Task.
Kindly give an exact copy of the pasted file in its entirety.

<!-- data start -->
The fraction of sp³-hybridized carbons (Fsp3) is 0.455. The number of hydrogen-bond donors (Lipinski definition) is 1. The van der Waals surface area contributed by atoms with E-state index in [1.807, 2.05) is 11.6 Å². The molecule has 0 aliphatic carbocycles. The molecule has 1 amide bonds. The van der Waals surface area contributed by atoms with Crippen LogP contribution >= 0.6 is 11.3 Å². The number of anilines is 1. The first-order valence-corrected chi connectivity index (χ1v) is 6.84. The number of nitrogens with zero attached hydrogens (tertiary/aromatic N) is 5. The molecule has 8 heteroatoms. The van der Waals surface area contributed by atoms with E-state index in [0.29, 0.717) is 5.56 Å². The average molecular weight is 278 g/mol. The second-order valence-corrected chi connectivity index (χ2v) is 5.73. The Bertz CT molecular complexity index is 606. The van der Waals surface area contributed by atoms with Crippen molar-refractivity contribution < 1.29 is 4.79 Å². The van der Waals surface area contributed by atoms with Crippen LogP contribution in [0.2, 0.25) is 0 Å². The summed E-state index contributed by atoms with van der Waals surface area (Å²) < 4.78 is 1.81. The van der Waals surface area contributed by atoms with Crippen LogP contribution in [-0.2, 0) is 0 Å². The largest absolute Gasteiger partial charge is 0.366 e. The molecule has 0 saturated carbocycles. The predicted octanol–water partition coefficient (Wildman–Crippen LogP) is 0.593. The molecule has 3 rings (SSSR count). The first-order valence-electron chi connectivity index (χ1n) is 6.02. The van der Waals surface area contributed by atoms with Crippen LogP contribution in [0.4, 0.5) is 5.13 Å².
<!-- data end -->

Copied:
The fraction of sp³-hybridized carbons (Fsp3) is 0.455. The number of hydrogen-bond donors (Lipinski definition) is 1. The van der Waals surface area contributed by atoms with E-state index in [1.807, 2.05) is 11.6 Å². The molecule has 0 aliphatic carbocycles. The molecule has 1 amide bonds. The van der Waals surface area contributed by atoms with Crippen LogP contribution >= 0.6 is 11.3 Å². The number of anilines is 1. The first-order valence-corrected chi connectivity index (χ1v) is 6.84. The number of nitrogens with zero attached hydrogens (tertiary/aromatic N) is 5. The molecule has 8 heteroatoms. The van der Waals surface area contributed by atoms with E-state index in [0.29, 0.717) is 5.56 Å². The average molecular weight is 278 g/mol. The second-order valence-corrected chi connectivity index (χ2v) is 5.73. The Bertz CT molecular complexity index is 606. The van der Waals surface area contributed by atoms with Crippen molar-refractivity contribution < 1.29 is 4.79 Å². The van der Waals surface area contributed by atoms with Crippen LogP contribution in [0.2, 0.25) is 0 Å². The summed E-state index contributed by atoms with van der Waals surface area (Å²) < 4.78 is 1.81. The van der Waals surface area contributed by atoms with Crippen LogP contribution in [-0.2, 0) is 0 Å². The largest absolute Gasteiger partial charge is 0.366 e. The molecule has 0 saturated carbocycles. The predicted octanol–water partition coefficient (Wildman–Crippen LogP) is 0.593. The molecule has 3 rings (SSSR count). The first-order valence-electron chi connectivity index (χ1n) is 6.02. The van der Waals surface area contributed by atoms with Crippen LogP contribution in [0.4, 0.5) is 5.13 Å².